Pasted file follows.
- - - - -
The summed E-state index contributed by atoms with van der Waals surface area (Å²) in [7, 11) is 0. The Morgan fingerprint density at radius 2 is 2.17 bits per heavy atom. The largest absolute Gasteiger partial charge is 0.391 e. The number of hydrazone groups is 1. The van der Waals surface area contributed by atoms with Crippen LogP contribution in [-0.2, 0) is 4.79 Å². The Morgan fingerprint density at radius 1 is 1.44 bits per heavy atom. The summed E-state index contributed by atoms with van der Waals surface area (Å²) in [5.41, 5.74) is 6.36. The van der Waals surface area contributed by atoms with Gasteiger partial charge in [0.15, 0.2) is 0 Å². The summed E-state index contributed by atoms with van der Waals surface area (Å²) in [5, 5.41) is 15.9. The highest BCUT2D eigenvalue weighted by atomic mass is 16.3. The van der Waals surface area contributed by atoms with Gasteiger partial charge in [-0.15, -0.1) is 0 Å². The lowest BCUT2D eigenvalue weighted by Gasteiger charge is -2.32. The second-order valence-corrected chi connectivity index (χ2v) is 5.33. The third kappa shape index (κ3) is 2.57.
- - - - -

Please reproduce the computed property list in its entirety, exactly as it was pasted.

The summed E-state index contributed by atoms with van der Waals surface area (Å²) in [7, 11) is 0. The Morgan fingerprint density at radius 2 is 2.17 bits per heavy atom. The largest absolute Gasteiger partial charge is 0.391 e. The number of hydrazone groups is 1. The van der Waals surface area contributed by atoms with Crippen LogP contribution in [-0.2, 0) is 4.79 Å². The Morgan fingerprint density at radius 1 is 1.44 bits per heavy atom. The summed E-state index contributed by atoms with van der Waals surface area (Å²) in [5.41, 5.74) is 6.36. The van der Waals surface area contributed by atoms with Gasteiger partial charge in [0.15, 0.2) is 0 Å². The summed E-state index contributed by atoms with van der Waals surface area (Å²) in [5, 5.41) is 15.9. The highest BCUT2D eigenvalue weighted by atomic mass is 16.3. The van der Waals surface area contributed by atoms with Gasteiger partial charge in [-0.15, -0.1) is 0 Å². The lowest BCUT2D eigenvalue weighted by Gasteiger charge is -2.32. The second-order valence-corrected chi connectivity index (χ2v) is 5.33. The third kappa shape index (κ3) is 2.57.